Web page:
Ireland road trees

Beautiful Road and Trees, Ireland


Name: Bres, Nár and Lothar Findemna MacEchdach, High King of Ireland
Birth: circa 0132 B.C. in Leinster, Ireland

Leinster, Ireland Leinster – (/ˈlɛnstər/ — Irish: Laighin / Cúige Laighean — pronounced [ˈl̪ˠaːjɪnʲ] / [ˈkuːɟə ˈl̪ˠaːjɪnˠ]) is one of the Provinces of Ireland situated in the east of Ireland. It comprises the ancient Kingdoms of Mide, Osraige and Leinster. … However, the province is an officially recognized subdivision of Ireland. https://en.wikipedia.org/wiki/Leinster

circa 0150 B.C. in Tara, Offaly, Ireland

At the center of Ireland riddled with ancient history, castles, ghosts and religious history, there’s a wealth to be discovered in County Offaly. The land-locked county of Offaly is one of most historic in Ireland. Middling in size and population, it is often overlooked. The only unique statistic it bears is that it is the furthest county from the sea. But Offaly is one of Ireland’s most traditional counties. It was, after all, final resting place of High Kings of Ireland.

Place of Burial: 0150 B.C. in Offaly County, Ireland



Immediate Family:
Son of Eochaidh Feidlioch mac Fionn, Rí na h’Éireann and Cloth Fionn ingen Echdach

Husband of Clothra . ingen Echach

Father of Lughaidh Sriabh-n Dearg MacFindemna, Rí na h’Éireann {Legendary}

Brother of Clothra . ingen Echach; Maedhb ingen Echdach, Queen of Connaught; Mugain Aitinchairchech ingen Echdach; Derbriu . MacEchdach; Eile . MacEchdach and 1 other

Added by: Ricardo Alejandro Seminario Leòn on December 10, 2007
Managed by: Victar and 60 others
Curated by:
Erin Spiceland   Website: geni.com

Ireland's Counties and
Ireland’s Counties and Provinces

In Irish mythology the three Findemna of Finn Eamna (variously interpreted as “fair triplets” or “three fair ones of Emain Macha”) were three sons of the High King of Ireland, Eochaid Feidlech. Their names were Bres, Nár and Lothar.

They conspired to overthrow their father. The day before meeting him in battle they were visited by their sister, Clothra, who tried in vain to dissuade them from this course of action. They were childless, so for fear that they might die without an heir Clothra took all three of them to bed, conceiving Lugaid Riab nDerg, son of the three Findemna.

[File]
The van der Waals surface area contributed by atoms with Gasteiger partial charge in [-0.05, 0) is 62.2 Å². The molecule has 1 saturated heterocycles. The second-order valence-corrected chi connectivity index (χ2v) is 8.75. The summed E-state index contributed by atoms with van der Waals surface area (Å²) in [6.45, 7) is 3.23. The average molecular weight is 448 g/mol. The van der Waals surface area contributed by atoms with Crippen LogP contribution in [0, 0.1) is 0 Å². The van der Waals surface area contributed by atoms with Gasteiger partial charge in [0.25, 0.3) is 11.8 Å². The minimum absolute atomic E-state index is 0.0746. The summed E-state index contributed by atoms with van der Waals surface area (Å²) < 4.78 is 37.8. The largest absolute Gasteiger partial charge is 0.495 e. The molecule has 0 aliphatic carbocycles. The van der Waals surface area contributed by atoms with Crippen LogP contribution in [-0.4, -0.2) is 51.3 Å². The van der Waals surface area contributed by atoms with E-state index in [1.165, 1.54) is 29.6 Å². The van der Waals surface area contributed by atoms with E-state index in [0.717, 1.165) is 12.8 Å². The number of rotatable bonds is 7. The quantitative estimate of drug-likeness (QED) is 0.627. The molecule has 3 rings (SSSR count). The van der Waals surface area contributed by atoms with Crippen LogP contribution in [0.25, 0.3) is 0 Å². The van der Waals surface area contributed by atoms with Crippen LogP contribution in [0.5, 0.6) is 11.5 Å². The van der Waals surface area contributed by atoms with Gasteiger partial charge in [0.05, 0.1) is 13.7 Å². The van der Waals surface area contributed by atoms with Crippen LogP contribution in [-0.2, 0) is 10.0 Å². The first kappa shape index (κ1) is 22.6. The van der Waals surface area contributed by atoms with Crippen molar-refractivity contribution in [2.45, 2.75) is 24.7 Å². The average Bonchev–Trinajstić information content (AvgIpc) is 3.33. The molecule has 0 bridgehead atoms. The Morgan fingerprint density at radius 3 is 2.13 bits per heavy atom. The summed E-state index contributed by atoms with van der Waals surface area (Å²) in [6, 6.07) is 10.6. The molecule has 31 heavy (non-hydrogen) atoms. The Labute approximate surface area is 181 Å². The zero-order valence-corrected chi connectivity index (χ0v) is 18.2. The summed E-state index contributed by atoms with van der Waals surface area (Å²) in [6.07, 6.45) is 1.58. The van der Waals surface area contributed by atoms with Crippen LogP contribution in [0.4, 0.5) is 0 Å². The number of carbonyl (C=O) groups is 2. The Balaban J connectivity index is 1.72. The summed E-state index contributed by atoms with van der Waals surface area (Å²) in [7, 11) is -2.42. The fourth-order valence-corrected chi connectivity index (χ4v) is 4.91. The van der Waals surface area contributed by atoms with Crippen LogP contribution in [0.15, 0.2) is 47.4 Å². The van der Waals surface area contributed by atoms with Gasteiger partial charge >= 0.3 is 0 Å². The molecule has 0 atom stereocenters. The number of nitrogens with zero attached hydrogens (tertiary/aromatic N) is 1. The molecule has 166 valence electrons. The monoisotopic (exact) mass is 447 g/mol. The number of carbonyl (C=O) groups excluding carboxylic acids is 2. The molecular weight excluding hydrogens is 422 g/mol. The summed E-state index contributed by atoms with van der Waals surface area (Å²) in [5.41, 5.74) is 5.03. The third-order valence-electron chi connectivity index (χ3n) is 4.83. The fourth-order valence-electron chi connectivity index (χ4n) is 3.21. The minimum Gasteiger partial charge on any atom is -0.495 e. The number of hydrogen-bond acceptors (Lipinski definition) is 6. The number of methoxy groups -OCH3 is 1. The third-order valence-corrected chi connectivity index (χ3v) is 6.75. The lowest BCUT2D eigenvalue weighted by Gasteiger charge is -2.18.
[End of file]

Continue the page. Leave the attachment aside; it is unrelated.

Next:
Ireland Map

Ireland’s Counties and Provinces


My Maternal 31st. Irish Great Grandfather, Lugaid Riab n Derg, High King of Ireland


Irish Mansions, Dalriada, Ireland

Name: Lugaid Riab nDerg

Ulster Cycle king and foster-brother (sometimes foster-son) of Cúchulainn, best remembered for his tragic marriage to Derbforgaill of Lochlainn. Although she was smitten with Cúchulainn, he could not marry her as he had inadvertently tasted her blood while sucking out a stone that had penetrated her womb. He passed her along to Lugaid Riab nDerg, and the two of them were quite happily married. Derbforgaill suffered a grotesque death, however. Court women goaded her into a test of sexual allure by seeing which woman could send her urine furthest through a pillar of snow; when she won, they jealously mutilated and killed her. On his return Cúchulainn slaughtered 150 of the courtly women, but Lugaid died of grief or shock.
Incest is a frequent motif in Lugaid Riab nDerg’s story. He was begotten when his mother Clothra lay with her three brothers, Finn Emna [the three Finns of Emain]. Later Lugaid lay with his mother Clothra to produce Crimthann Nia Náir. This incest may explain his sobriquet. Some texts describe his body as divided by two red lines, separating his head from his shoulders and cutting his trunk at the belt, reflecting the contributions of his three fathers. A prosaic but common alternative is that the red stripes were battle scars.
Modern commentators have argued that Lugaid Riab nDerg was invented to fill out the cast of the Ulster Cycle, aspects of his character being borrowed from other Lugaids. Most specious is his kingship, as he never appears to rule. The Annals record that he was killed by Three Red Heads of Leinster, an apparent contrivance to counter the three Finns [white, fair] who fathered him. See LUGAID MAC CASRUBAE.

Ireland Map


He was conceived of incest. The night before the three findemna, Bres, Nár and Lothar, made war for the High Kingship against their father in the Battle of Druimm Criaich, their sister Clothru, concerned that her brothers could die without heirs, seduced all three of them, and a son, Lugaid, was conceived. His epithet came from two red stripes around his neck and waist, dividing him into three: above the neck he resembled Nár; from the neck to the waist he resembled Bres; and from the waist down he resembled Lothar. Incest features further in Lugaid’s story: he slept with Clothru himself, conceiving Crimthann Nia Náir.

Rise to power

The Lebor Gabála Érenn says he came to power after a five-year interregnum following the death of Conaire Mór (six years according to the Annals of the Four Masters). His foster-father, the Ulster hero Cúchulainn, split the Lia Fáil (coronation stone at Tara which roared when the rightful king stood or sat on it) with his sword when it failed to roar under Lugaid. It never roared again except under Conn of the Hundred Battles.


The wizard of Ethne, daughter of Eochaid Feidlech, prophesied that the son of Ethne’s sister Clothru would kill her (Ethne). Therefore Ethne fled to Cruachan in the East to give birth to her son, but Lugaid chased her there and drowned her; he then cut her son, Furbaide Fer-benn (described as having two horns on his temples) from her womb. Later at the age of 17 Furbaide sought revenge against Lugaid for his mother’s death, and killed Clothru, for which Lugaid killed Furbaide on a mountain top called Sliab Uillean. Certain elements of this story bear a resemblance to the prophecy of Lugh Lamhfhada, son of Ethniu, who was predicted to kill his grandfather Balor of the Evil-Eye.